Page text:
every instance this internal vegetation is removed several times in the course of the year ; even the eye brows marked only by a thin line of hair share the denudation ; we could perhaps wish the retrenchment extended to the nails of the hands, particularly those of the right, which are regarded as becoming in proportion to their length.
If nudity be considered as provoking sensuality, the costume of the people may afford some excuse for that ascribed to them, its simplicity would denote its antiquity. The various classes have little diversity of garment, nor indeed is any seen throughout the country ; even foreigners (inhabitants of the eastern province &c.) assuming the vesture of it, which requires but few cloths, consisting chiefly of a cloth (known by the term Moondoo) passed round the waist and
the young ;
part of the
reaching to the knees (amongst the more wealthy classes, it extends to the ancles) forms a short petticoat or kilt, a handkercliief thrown loosely over the head and covering the shoulders form a sort of cowl, this is substituted for a turband, it is occasionally tied though commonly left flowing, but in either case affords no protection against the sun, their chuttrics (and they consider them an indispensable part of their equipment) are supposed sufficiently to answer this purpose, indeed some of their ordinances direct that the head and feet shall always remain uncovered, a precept very generally observed ; in the latter instance, the colour of the cloth worn is slightly tinged, with indigo, its texture rather than quantity differs with the ability of the weaver : it is often or generally so transparent as to shade rather than conceal the outline. The female costume is somewhat similar, but (inverting the usual order of things) has a more masculine appearance, a portion of the cloth, forming the short petticoat being passed between the legs and fixed in the girdle behind ; this scanty vesture reaching only to the knees, the upper
person is permitted to remain uncovered, as a handkerchief thrown carelessly over the head and bosom is worn with no view to concealment, indeed on ordinary occasions entirely dispensed with, the eye is at first startled with so much nudity, perhaps arrested by its novelty, to which however it becomes readily reconciled, but it is impossible not to admire the unsuspecting simplicity, that endures the gaze of surprize insensible of being its object. Their costume it must be confessed leaves more to engage the attention, than pique the curiosity, but the display is as often productive of disgust as admiration, a greater fastidiousness might perhaps desire that it allowed less scope for either ; their drapery however scanty is sometimes arranged with singular grace, if we could desire its folds somewhat ampler, a wish for their superior comfort must have a large share in exciting the sentiments. The children go naked till the fifth or sixth year, and most of the lower classes it may be said are almost always so, as the little rag that decency requires can scarcely be called cloathing ; amongst half the population the wardrobe of an individual will not exceed the value, if it reaches it, of two Rupees, and thrice that amount would purchase a handsome suit ; the comparative wealth or poverty of the different classes is not easily distinguishable* in their dress, nor do they display much taste for splendour, in their ornaments, which are rarely increased in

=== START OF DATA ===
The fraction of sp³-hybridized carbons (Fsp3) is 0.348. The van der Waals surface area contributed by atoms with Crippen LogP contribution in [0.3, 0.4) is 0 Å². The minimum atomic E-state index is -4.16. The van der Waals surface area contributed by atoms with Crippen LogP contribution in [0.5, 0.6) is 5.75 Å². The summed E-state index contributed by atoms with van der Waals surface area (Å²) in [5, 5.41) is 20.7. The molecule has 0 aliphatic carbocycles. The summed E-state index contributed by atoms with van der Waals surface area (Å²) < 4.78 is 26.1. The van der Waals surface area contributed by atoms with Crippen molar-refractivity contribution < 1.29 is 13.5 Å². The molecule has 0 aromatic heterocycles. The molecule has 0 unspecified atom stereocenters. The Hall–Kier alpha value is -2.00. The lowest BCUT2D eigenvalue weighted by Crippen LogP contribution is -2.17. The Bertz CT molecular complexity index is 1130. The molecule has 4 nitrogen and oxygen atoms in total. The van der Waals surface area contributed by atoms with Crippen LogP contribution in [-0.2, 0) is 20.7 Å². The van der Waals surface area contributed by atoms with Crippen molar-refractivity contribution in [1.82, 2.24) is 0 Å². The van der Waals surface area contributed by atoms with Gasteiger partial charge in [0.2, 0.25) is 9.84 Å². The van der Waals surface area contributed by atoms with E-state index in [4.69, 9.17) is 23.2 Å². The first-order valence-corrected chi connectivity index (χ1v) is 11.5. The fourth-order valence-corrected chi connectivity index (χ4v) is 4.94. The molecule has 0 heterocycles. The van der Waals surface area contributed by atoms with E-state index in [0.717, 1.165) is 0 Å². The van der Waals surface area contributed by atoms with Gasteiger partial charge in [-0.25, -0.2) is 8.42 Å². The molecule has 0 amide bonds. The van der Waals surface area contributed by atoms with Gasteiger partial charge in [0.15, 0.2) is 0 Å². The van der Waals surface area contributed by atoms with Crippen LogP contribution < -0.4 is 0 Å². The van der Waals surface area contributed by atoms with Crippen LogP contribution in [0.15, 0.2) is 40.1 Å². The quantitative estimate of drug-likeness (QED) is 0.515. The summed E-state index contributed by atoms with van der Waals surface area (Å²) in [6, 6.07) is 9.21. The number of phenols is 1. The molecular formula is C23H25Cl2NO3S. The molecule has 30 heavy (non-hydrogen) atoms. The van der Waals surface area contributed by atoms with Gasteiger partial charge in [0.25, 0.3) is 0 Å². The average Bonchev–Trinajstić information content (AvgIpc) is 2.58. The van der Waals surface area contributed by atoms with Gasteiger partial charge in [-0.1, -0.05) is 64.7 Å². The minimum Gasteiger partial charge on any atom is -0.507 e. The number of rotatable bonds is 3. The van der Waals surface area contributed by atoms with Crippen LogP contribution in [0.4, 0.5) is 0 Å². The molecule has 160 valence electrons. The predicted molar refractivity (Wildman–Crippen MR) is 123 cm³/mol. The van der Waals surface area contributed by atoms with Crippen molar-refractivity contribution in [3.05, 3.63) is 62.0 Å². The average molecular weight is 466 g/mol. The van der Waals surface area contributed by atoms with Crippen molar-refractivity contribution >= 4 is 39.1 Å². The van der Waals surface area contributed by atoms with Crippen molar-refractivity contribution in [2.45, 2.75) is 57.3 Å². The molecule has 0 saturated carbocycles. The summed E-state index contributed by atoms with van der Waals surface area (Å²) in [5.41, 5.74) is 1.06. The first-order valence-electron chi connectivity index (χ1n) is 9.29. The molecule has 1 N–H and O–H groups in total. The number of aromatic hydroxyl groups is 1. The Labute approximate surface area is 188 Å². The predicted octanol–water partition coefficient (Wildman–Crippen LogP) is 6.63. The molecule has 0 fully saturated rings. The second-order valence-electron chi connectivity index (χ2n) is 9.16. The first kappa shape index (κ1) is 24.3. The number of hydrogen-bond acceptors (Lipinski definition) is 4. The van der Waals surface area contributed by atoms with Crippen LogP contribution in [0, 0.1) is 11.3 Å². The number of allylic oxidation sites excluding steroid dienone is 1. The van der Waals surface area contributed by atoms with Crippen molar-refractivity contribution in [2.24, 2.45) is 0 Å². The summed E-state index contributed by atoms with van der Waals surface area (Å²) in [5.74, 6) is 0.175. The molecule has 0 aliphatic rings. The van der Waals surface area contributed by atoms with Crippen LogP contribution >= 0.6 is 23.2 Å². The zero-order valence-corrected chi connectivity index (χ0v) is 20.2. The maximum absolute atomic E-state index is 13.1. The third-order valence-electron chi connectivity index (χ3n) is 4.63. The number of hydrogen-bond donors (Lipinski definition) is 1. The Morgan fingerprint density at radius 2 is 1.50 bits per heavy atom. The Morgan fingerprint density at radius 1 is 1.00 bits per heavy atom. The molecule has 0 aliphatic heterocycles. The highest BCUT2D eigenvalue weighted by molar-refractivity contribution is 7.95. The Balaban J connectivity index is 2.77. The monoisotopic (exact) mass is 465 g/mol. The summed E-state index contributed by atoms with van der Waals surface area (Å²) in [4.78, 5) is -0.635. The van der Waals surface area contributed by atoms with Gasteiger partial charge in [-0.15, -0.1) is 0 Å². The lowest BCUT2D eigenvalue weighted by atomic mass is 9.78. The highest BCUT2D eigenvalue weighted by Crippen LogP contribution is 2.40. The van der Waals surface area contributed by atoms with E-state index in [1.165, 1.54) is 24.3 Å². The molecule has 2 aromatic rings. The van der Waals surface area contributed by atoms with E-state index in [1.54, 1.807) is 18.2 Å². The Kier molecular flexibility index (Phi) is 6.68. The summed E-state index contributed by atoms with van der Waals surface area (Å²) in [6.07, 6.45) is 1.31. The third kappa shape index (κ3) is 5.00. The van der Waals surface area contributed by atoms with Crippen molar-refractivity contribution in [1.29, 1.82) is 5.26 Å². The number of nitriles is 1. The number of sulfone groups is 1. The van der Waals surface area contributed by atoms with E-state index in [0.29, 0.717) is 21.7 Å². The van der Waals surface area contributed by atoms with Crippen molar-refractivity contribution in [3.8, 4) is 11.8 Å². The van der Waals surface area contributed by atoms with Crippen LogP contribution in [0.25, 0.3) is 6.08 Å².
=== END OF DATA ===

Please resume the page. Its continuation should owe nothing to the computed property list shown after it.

A few marks carelessly arranged and made with the powders of sandal substitutes the intricate hieroglyphics, tbat on the other coast seem to de. pote cast.